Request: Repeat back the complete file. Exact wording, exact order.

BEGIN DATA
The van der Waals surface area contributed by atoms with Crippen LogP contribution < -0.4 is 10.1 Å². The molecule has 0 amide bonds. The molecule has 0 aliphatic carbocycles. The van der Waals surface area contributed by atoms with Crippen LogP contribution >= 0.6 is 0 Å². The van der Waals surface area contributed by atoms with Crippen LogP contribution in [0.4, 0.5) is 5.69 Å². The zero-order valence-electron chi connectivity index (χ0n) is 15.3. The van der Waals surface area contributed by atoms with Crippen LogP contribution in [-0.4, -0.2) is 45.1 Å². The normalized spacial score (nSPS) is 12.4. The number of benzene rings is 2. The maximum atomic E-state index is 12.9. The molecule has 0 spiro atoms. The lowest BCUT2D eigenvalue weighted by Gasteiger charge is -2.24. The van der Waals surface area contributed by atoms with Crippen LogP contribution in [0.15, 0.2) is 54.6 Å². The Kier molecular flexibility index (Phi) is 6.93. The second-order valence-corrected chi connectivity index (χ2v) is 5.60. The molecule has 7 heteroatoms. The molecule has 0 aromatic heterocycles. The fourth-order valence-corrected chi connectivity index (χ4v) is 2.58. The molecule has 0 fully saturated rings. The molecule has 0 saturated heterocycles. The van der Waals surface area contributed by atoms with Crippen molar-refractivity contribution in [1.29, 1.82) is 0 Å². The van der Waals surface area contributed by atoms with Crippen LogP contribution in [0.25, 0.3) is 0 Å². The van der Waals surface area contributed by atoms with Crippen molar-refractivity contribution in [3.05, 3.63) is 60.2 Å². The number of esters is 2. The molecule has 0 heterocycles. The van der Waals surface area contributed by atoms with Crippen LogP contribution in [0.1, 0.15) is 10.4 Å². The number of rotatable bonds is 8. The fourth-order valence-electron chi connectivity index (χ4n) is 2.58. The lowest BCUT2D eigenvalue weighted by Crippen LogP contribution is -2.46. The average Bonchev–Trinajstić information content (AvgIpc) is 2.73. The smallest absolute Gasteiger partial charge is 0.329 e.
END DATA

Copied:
The van der Waals surface area contributed by atoms with Crippen LogP contribution < -0.4 is 10.1 Å². The molecule has 0 amide bonds. The molecule has 0 aliphatic carbocycles. The van der Waals surface area contributed by atoms with Crippen LogP contribution >= 0.6 is 0 Å². The van der Waals surface area contributed by atoms with Crippen LogP contribution in [0.4, 0.5) is 5.69 Å². The zero-order valence-electron chi connectivity index (χ0n) is 15.3. The van der Waals surface area contributed by atoms with Crippen LogP contribution in [-0.4, -0.2) is 45.1 Å². The normalized spacial score (nSPS) is 12.4. The number of benzene rings is 2. The maximum atomic E-state index is 12.9. The molecule has 0 spiro atoms. The lowest BCUT2D eigenvalue weighted by Gasteiger charge is -2.24. The van der Waals surface area contributed by atoms with Crippen LogP contribution in [0.15, 0.2) is 54.6 Å². The Kier molecular flexibility index (Phi) is 6.93. The second-order valence-corrected chi connectivity index (χ2v) is 5.60. The molecule has 7 heteroatoms. The molecule has 0 aromatic heterocycles. The fourth-order valence-corrected chi connectivity index (χ4v) is 2.58. The molecule has 0 fully saturated rings. The molecule has 0 saturated heterocycles. The van der Waals surface area contributed by atoms with Crippen molar-refractivity contribution in [1.29, 1.82) is 0 Å². The van der Waals surface area contributed by atoms with Crippen LogP contribution in [0.25, 0.3) is 0 Å². The van der Waals surface area contributed by atoms with Crippen molar-refractivity contribution in [3.05, 3.63) is 60.2 Å². The number of esters is 2. The molecule has 0 heterocycles. The van der Waals surface area contributed by atoms with Crippen LogP contribution in [0.1, 0.15) is 10.4 Å². The number of rotatable bonds is 8. The fourth-order valence-electron chi connectivity index (χ4n) is 2.58. The lowest BCUT2D eigenvalue weighted by Crippen LogP contribution is -2.46. The average Bonchev–Trinajstić information content (AvgIpc) is 2.73. The smallest absolute Gasteiger partial charge is 0.329 e.